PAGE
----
‘Another terrible thing...’: a novel of pain and grief with courage and style

Nobody is Missing by Catherine Lacey, a novel of extremes about a woman on the very edge, is a stylish rendering of acute suffering

21 February 2015

9:00 AM

21 February 2015

9:00 AM

Nobody is Ever Missing Catherine Lacey

Granta, pp.256, £12.99, ISBN: 9781783780877

Nobody Is Ever Missing takes its title from John Berryman’s ‘Dream Song 29’, a poem which I’d always thought related to Berryman’s strange sense of guilt over his father’s suicide. At the heart of Catherine Lacey’s novel there is another suicide that brings with it enormous pain and grief, that of the heroine Elyria’s adopted sister Ruby, six years earlier.

This is a novel of extremes — to put it mildly — charting Elyria’s slide into a derelict state. It is a witty, knowing and lyrical work that takes as its subject the thoughts and feelings of a woman who has suffered more misery than most humans can take.

The bulk of the novel’s action takes place in New Zealand, but it could happen anywhere. Elyria has fled New York, a job writing soap operas and a marriage to her dead sister’s maths professor on the strength of a casual invitation from a poet called Werner who writes about ‘radical loneliness’ and believes that ‘misery begins in publishing’. On her journey to Werner’s home Elyria encounters many characters, both savoury and unsavoury. One woman tells her to have children soon because when they leave it’s wonderful — in fact, widowhood is where true happiness lies. There are chatty truck drivers from whom an invitation to tea means an invitation to sex, which means — she suspects — an invitation to be murdered. One of these men calls her ‘wifey’. The threat of violence is everywhere. As she places herself in one dangerous situation after another we fear that Elyria’s journey itself will be a long-drawn-out suicide. The inner resources that sometimes also escaped Berryman cannot be marshalled. Everything is missing.

Scraps of domestic arguments fly through Elyria’s mind as she tries to make sense of a husband who is himself floored by grief over his own mother’s suicide. Was it his loss she fell in love with? Some of her imaginings have a Jamesian acuity: ‘I thought hearing him hear my voice would help me become a more accurate version of myself.’ One of the most disturbing descriptions is of Elyria’s husband’s night terrors. He attempts to strangle her in his sleep. In the morning she has marks round her neck. I know you didn’t mean it, she always has to say.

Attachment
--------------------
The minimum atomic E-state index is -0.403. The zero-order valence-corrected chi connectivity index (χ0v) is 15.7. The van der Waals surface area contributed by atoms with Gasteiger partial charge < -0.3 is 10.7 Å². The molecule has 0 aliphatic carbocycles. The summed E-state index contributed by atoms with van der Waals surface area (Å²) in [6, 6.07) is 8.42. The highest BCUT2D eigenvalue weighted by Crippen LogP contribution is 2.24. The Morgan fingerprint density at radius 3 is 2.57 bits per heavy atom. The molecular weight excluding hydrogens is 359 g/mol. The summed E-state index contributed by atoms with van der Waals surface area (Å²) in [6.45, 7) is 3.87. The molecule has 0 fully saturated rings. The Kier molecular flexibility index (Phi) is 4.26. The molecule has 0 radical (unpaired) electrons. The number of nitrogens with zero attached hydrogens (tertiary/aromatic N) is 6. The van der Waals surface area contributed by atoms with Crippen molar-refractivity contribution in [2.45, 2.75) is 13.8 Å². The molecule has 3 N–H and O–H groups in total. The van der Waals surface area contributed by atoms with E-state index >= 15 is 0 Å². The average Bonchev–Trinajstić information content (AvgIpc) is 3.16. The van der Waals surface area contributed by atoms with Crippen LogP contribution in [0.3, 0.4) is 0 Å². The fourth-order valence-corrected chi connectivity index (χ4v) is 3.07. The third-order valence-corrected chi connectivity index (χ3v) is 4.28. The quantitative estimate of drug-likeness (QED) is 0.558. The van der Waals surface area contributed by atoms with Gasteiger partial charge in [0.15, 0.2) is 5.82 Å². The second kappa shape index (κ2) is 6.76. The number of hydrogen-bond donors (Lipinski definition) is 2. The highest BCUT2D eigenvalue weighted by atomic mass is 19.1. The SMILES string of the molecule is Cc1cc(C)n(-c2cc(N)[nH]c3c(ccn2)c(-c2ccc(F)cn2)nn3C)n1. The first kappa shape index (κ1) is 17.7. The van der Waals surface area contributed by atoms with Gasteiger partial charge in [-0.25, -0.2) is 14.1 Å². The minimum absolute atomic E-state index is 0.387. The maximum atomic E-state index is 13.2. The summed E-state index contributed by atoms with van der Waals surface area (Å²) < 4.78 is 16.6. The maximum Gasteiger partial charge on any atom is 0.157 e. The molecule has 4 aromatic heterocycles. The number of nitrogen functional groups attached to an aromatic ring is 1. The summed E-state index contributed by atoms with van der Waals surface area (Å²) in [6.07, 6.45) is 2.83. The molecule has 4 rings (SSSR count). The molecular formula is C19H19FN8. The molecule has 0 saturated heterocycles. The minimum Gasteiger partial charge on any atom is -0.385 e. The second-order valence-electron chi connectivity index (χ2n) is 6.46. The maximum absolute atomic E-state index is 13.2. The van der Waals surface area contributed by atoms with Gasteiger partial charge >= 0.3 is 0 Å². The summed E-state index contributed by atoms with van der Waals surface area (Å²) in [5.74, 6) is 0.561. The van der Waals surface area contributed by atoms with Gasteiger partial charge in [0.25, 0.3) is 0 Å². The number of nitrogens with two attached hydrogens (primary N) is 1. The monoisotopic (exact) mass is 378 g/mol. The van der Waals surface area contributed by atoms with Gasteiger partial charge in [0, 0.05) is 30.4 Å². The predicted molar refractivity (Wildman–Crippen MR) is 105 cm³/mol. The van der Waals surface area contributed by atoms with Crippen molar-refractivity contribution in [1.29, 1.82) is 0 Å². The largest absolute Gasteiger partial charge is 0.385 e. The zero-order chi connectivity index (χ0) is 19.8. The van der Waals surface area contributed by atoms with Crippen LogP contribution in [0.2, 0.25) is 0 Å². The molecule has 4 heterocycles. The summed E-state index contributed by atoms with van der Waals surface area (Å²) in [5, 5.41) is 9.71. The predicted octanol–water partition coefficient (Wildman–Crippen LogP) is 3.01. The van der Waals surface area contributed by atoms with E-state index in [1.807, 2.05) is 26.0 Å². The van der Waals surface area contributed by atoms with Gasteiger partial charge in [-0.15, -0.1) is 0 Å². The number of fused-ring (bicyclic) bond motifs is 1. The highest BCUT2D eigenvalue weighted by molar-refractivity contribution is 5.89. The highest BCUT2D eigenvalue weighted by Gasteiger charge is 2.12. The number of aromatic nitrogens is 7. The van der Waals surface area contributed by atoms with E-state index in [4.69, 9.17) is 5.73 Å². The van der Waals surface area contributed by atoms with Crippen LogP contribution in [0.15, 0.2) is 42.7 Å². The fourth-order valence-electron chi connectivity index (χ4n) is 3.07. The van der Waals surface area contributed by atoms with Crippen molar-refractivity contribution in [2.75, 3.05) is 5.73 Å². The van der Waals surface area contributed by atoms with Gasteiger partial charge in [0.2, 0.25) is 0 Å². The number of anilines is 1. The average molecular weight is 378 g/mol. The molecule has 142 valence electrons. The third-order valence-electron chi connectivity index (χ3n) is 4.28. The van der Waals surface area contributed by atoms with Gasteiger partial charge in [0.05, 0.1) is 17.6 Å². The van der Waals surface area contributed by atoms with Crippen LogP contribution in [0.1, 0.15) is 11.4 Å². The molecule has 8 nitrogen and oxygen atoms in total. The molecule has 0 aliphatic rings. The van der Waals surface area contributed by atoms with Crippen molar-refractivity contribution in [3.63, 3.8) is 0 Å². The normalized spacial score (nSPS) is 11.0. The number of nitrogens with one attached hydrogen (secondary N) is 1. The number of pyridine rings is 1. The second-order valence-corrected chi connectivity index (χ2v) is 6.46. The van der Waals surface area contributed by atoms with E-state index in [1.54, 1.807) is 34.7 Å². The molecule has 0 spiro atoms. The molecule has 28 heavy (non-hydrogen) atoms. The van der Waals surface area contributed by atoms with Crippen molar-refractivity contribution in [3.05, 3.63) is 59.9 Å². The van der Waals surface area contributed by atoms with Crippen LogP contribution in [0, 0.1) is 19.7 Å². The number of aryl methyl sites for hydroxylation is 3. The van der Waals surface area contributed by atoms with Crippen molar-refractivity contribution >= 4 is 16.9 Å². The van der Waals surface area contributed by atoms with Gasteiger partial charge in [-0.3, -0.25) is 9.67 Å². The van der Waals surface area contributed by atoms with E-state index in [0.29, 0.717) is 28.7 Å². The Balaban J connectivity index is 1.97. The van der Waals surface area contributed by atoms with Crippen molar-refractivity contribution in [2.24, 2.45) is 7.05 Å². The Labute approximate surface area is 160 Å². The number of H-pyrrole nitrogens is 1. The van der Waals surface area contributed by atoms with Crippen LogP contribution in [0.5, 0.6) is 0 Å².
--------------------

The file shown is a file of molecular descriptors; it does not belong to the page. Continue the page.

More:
This book won’t tickle everyone. Sometimes I felt that Lacey requires her reader to become the less interesting yet devoted best friend/nursemaid/confidante to Elyria and her rather stylishly expressed troubles. This is a novel, after all, in which a chapter can breezily begin, ‘Another terrible thing….’ But my ungallant feelings soon melted to awe, and compassion for the compelling character that Lacey has created — a woman who is living, as Berryman himself often did, right at the very edge of things.

There is much impressive writing here. Lacey excels at describing the way a shaky soul locates strange meanings everywhere: a man waiting at a luggage carousel has ‘sunlight splintering around him like the painting of a saint’; a bartender makes Elyria feel as though she is his mother, then leads her to lament how he can look so unhappy after all the trouble she has taken bringing him into the world. It helps that the book is sometimes funny: ‘I slept in the metal caravan the way a sardine would if sardines came canned individually.’

If Nobody is Ever Missing occasionally grates or seems precious — there is a long sentence about a library smelling of libraries and the comforting/discomforting nature of the font used for Dewey decimal markings — it still contains a terrific amount of insight into agony and courage, and suffering with style. Berryman, I think, would have been proud.

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Available from the Spectator Bookshop, £10.99 Tel: 08430 600033. Susie Boyt is the author of My Judy Garland Life and an authority on Henry James and John Berryman.

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